If the suite of phones that have been unleashed on the world on the past year is any indication, Samsung has come out swinging in 2012. Boosted by successful sales of many models, including the popular Galaxy S III and Google-advised Galaxy Nexus, the Korean telecommunications company has made a leap ahead of the pack and become the biggest player in the smartphone sphere. And, with its newest phone hitting the market, it’s easy to see why.
The Galaxy Note II is as perplexing as it is thoughtful, an amalgamation of everything Samsung does well jammed into a 6-inch mega-phone (or mini-tablet) that has a surprising amount of weight to its presence. This so-called “phablet,” a successor to the critically mixed yet commercially successful Galaxy Note, is definitely more aggressive than its forebear and offers more delights than its size would indicate.
But first, the size. One of the standout quotes from a salesperson at the Galaxy Note II event held on October 24 is that the phone is “not for everyone” — and it’s absolutely not for people with small hands. Six inches is a tricky length for a phone simply because it almost always requires two hands to operate; and while the software attempts to ameliorate this issue with a “one-handed” setting that can be activated, it never feels fully natural to hold.
While the size itself is great for commuting, with the 5-inch 1280 by 720 super-AMOLED screen providing a bright and captivating display for everything from a Youtube video to a good round of Jetpack Joyride, plucking it out of a pocket or bag (especially mid-motion) feels like an unstable process.
Holding it in landscape one-handed is nearly impossible without hand cramps and a constant worry of dropping, leaving much to be desired in the way of accessibility. In short, the phone never stops feeling big, which makes it a hard sell on its phone features at face value.
Luckily, there’s more to the product than its hardware, and Jellybean, the newest Android operating system. is a real treat. Seamless, quick and responsive, with smartly integrated haptic technology and colors so beautiful it could make an onion cry, it’s hard not to fall in love with the software that comes standard with the Note II.
The quick and painless adjustment period is likely to ease the mind of those concerned with the Android “learning curve,” and it’s chock full of preloaded apps (such as Flipboard) that knock the socks off of the traditional smartphone experience by taking advantage of the Note II’s screen. Of course, the main draw of Jelly Bean is integrated Google services, which feel like a coup de gras in the way of Apple’s fumbles in iOS 6.
For one, Google Maps on the Note II is far and away the most satisfying maps experience ever — a concerted effort that supercharges everything people love about maps (frankly, that they function correctly) with extra features such as a smart memory that keeps track of all searches you’ve made — including searches on your computer — and full breakdowns of transport schedules. Interacting with the Note II is a breeze, and Jelly Bean brings a lot to the table in facilitating it.
But not all software features are hits. One particular niggling gripe is the inclusion of premium and carrier-based services, such as AT&T Navigator and Music Hub, on the phone — a strategy that largely places bloatware at the forefront of menu screens and means that some stringent cleaning should be done before the phone can be enjoyable.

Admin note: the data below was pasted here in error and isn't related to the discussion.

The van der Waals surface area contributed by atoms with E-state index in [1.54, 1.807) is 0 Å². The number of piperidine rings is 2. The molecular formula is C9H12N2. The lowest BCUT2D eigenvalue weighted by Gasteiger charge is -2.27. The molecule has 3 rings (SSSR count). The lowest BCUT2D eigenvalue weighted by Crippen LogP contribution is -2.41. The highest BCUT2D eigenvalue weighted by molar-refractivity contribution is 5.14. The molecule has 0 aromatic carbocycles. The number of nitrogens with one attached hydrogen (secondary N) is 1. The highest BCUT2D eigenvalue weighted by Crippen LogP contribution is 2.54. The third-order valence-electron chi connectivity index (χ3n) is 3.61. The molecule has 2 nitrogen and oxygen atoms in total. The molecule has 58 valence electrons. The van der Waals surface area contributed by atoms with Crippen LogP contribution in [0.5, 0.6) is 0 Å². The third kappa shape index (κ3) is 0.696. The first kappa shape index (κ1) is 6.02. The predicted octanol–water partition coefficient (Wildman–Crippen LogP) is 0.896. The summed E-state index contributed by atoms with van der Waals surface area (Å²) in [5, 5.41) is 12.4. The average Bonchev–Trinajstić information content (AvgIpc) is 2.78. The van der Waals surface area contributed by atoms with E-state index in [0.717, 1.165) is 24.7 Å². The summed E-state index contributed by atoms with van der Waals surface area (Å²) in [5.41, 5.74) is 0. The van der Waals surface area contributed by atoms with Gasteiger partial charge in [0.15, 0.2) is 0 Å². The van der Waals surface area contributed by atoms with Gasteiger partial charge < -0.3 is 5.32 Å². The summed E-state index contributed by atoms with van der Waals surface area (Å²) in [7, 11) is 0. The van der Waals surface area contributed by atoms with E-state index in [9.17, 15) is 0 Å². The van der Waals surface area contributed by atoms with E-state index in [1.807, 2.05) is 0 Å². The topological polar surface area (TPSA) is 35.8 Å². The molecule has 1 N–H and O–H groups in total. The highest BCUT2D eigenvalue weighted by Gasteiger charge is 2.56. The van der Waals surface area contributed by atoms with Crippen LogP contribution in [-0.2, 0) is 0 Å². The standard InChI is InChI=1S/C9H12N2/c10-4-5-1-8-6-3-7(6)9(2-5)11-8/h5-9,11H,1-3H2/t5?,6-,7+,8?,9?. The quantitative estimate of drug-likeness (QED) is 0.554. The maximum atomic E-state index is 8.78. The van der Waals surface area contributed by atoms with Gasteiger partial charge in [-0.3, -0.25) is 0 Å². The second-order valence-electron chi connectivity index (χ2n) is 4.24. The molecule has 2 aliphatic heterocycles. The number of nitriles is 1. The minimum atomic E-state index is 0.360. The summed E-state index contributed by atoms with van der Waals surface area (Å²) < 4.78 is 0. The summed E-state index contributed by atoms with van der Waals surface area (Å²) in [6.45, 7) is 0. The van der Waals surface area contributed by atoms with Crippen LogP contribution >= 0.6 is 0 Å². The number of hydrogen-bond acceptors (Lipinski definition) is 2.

Second, there still seems to be a dearth of apps that take full advantage of the “S pen,” the stylus that comes standard with the phone. While the Note’s signature app, S Note, intends to capitalize on the stylus’s full use, the incorporation of the tool often feels forced and rarely looks complete. And, while there’s been a great leap in handwriting-to-text conversion (for those who are keen to write their notes), but it still feels slow enough to not be a go-to feature for note-taking.
Of course, none of these apps can run without a battery, and that is another feature that leaves something to be desired. Although the battery itself is massive, it is all-too-quick to run dry and takes forever to recharge. More often than not, if you are inclined to use the phone often for video, apps and note taking, you’ll have to settle for a midday charge and prepare to still have a dead phone by the end of the day. Even when sitting plugged-in while active, the battery can never quite make it back to a full charge — the power draw is just too high to keep the phone on. It’s not a stretch to believe that this is due to the juice that the screen takes to run, but even tapping into the phone’s “Power Saving” mode feels like too little, too late.
When it comes to overall performance, it’s really difficult not to compare this model to the iPad mini. While both are seemingly at opposite ends of the spectrum, with one being an outsized phone and the other a shrunken tablet, they both pack enough goodies to keep consumers looking for a mid-market (re: low-priced) entry into the tablet market.
While the Note II has cornered cost (at $299, it’s still $30 less than the iPad mini) and usage (for making calls), it’s really difficult to see the Note II as a true multi-use product that satisfies both the tablet and the phone well enough.
However, the Galaxy Note II is a sign that Samsung is pulling ahead and taking advantage of the sophistication and style of the latest Android builds — something that not only makes them ta top competitor among similarly outfitted smartphone contemporaries, but hints at a bigger effort to swipe Apple’s profits. All said and done, the future is looking bright for Samsung.
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